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26th July 2018

Legal Issues – ‘Sleep-in’ shifts and the national minimum wage

At a basic level, legislation in relation to the national minimum wage (NMW) is relatively straightforward: workers must be paid at the correct minimum rate for each hour that they work, depending on their age (or year of apprenticeship).

However, questions can arise where it is not clear whether a particular period of time should be classed as working time. One example, that is common in the care sector, is when workers are asked to sleep over at a service user’s home as part of their duties.

In that context, employers would be forgiven for being confused as to which rules apply. Indeed, even the courts have been in disagreement on the subject, as we have seen in cases such as Royal Mencap Society v Tomlinson-Blake, which has just been decided by the Court of Appeal (CA).

In Mencap, Ms Tomlinson-Blake (TB) cared for two autistic men in their home, which required her to sleep over. TB would have to provide care during the night if needed, but otherwise it was expected that she would be asleep during that time. In practice, it was rare for her to actually be needed during the night.

TB was not paid for the time that she was asleep, apart from a flat rate allowance not based on time, and brought claims stating that she ought to be given the NMW for each hour that she spent in the service user’s homes, even when asleep.

The Employment Appeal Tribunal (EAT) used a multifactorial approach to the issue, assessing a variety of factors to determine whether the overnight time should be classed as working time. Having done so, the EAT concluded that TB generally not needing to do any work during the night did not mean that she was not working. As such, the EAT agreed with TB and stated that she should be paid the NMW for the overnight time on a sleep-in shift.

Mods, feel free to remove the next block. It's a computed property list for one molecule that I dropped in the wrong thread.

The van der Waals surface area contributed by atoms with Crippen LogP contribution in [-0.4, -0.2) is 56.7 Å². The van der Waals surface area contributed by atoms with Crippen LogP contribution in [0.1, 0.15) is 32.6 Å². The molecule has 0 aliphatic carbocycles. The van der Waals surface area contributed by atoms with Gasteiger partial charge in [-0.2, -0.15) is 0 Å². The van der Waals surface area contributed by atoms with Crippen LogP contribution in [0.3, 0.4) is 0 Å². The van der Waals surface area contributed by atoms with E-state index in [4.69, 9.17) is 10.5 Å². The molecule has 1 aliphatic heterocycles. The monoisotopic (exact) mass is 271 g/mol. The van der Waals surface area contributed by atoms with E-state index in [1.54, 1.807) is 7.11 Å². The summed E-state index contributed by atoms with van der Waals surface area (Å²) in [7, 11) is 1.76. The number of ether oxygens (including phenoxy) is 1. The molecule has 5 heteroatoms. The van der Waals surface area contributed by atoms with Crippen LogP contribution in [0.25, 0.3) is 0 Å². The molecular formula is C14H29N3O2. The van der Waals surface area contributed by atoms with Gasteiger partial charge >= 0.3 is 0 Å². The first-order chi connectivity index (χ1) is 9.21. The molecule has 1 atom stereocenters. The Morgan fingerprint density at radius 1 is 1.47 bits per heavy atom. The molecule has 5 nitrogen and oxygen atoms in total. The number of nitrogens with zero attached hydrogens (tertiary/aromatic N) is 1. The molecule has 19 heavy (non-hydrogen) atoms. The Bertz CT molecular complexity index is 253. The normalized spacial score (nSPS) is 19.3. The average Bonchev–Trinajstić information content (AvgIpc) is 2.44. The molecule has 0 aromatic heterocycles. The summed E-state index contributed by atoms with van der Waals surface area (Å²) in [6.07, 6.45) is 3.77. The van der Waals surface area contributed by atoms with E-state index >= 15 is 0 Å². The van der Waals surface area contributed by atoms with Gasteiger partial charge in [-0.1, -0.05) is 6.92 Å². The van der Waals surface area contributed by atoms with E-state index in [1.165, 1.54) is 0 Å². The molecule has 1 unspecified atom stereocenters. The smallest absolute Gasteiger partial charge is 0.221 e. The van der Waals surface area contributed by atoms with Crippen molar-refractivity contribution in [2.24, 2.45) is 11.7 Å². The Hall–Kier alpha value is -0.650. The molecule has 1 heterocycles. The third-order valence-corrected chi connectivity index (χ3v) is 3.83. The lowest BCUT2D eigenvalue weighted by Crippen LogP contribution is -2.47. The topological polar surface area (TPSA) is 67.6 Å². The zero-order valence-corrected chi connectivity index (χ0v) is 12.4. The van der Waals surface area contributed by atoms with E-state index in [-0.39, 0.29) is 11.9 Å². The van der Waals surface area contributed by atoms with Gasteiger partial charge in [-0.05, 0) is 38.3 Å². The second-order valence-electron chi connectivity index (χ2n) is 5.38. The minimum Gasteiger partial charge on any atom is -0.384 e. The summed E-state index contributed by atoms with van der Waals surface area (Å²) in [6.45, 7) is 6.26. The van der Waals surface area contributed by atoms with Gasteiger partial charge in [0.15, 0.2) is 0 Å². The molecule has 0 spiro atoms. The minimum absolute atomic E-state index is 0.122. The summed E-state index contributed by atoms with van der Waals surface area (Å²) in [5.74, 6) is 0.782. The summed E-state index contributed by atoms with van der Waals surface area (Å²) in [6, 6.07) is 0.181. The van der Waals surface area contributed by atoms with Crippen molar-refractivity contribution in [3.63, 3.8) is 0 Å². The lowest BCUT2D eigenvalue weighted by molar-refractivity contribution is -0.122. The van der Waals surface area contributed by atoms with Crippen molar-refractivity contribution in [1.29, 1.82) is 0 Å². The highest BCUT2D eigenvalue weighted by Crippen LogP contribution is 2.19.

Mencap appealed this decision to the CA, and the case was joined with another appeal in which the lower court decided that a care worker was not entitled to the NMW when he was at work but could be asleep (in contrast with the EAT decision in Mencap). An appeal was therefore helpful given the diametrically opposed decisions in the lower courts.

The CA upheld the appeal in Mencap and dismissed the appeal in the other case. The CA stated that, in the circumstances of those cases, the employees were simply ‘available for work’ and not actually working during any time that they were not required to do anything. On that basis, the NMW was payable only when the employees were awake and actually carrying out work.

This outcome is undoubtedly good news for employers in the care sector, who may have been faced with expensive claims for back pay following the EAT’s earlier decision in Mencap.

However, employers should take note that an ability to sleep on shift will not always mean that the employees are not entitled to the NMW. The CA in Mencap gave the example of a night watchman who is allowed to sleep for much of his shift but is also expected to carry out duties during the night. In that context, the NMW may be payable for the entire period, even during sleep.

Therefore, while we have some clarity on the matter, the matter is still not black and white and much will depend on individual circumstances.

The trade union involved in Mencap, Unison, has also hinted at an appeal to the Supreme Court, so there may be another twist in the tale before long.

If you have any questions on any of the issues raised in the above article, please contact Seanpaul McCahill.

26th July 2018